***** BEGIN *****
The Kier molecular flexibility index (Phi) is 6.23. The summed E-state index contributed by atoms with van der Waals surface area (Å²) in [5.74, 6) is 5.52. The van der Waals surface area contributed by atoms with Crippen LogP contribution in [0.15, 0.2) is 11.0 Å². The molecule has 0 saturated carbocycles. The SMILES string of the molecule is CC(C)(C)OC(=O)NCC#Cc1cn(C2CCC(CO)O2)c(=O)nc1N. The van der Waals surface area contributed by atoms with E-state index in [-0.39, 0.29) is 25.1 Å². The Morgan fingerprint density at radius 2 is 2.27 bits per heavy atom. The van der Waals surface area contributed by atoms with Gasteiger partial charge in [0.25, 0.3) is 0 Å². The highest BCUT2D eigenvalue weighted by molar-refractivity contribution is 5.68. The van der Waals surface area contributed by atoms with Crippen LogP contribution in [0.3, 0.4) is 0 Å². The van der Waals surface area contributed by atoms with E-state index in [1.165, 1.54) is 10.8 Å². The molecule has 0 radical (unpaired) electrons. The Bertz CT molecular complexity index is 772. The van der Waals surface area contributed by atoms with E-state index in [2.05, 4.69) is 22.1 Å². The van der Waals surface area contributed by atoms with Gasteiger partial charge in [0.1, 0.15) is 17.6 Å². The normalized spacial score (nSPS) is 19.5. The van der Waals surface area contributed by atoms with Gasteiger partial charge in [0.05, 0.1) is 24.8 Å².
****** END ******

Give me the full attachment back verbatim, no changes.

The Kier molecular flexibility index (Phi) is 6.23. The summed E-state index contributed by atoms with van der Waals surface area (Å²) in [5.74, 6) is 5.52. The van der Waals surface area contributed by atoms with Crippen LogP contribution in [0.15, 0.2) is 11.0 Å². The molecule has 0 saturated carbocycles. The SMILES string of the molecule is CC(C)(C)OC(=O)NCC#Cc1cn(C2CCC(CO)O2)c(=O)nc1N. The van der Waals surface area contributed by atoms with E-state index in [-0.39, 0.29) is 25.1 Å². The Morgan fingerprint density at radius 2 is 2.27 bits per heavy atom. The van der Waals surface area contributed by atoms with Gasteiger partial charge in [0.25, 0.3) is 0 Å². The highest BCUT2D eigenvalue weighted by molar-refractivity contribution is 5.68. The van der Waals surface area contributed by atoms with Crippen LogP contribution in [0.3, 0.4) is 0 Å². The van der Waals surface area contributed by atoms with E-state index in [1.165, 1.54) is 10.8 Å². The molecule has 0 radical (unpaired) electrons. The Bertz CT molecular complexity index is 772. The van der Waals surface area contributed by atoms with E-state index in [2.05, 4.69) is 22.1 Å². The van der Waals surface area contributed by atoms with Gasteiger partial charge in [0.1, 0.15) is 17.6 Å². The normalized spacial score (nSPS) is 19.5. The van der Waals surface area contributed by atoms with Gasteiger partial charge in [0.05, 0.1) is 24.8 Å².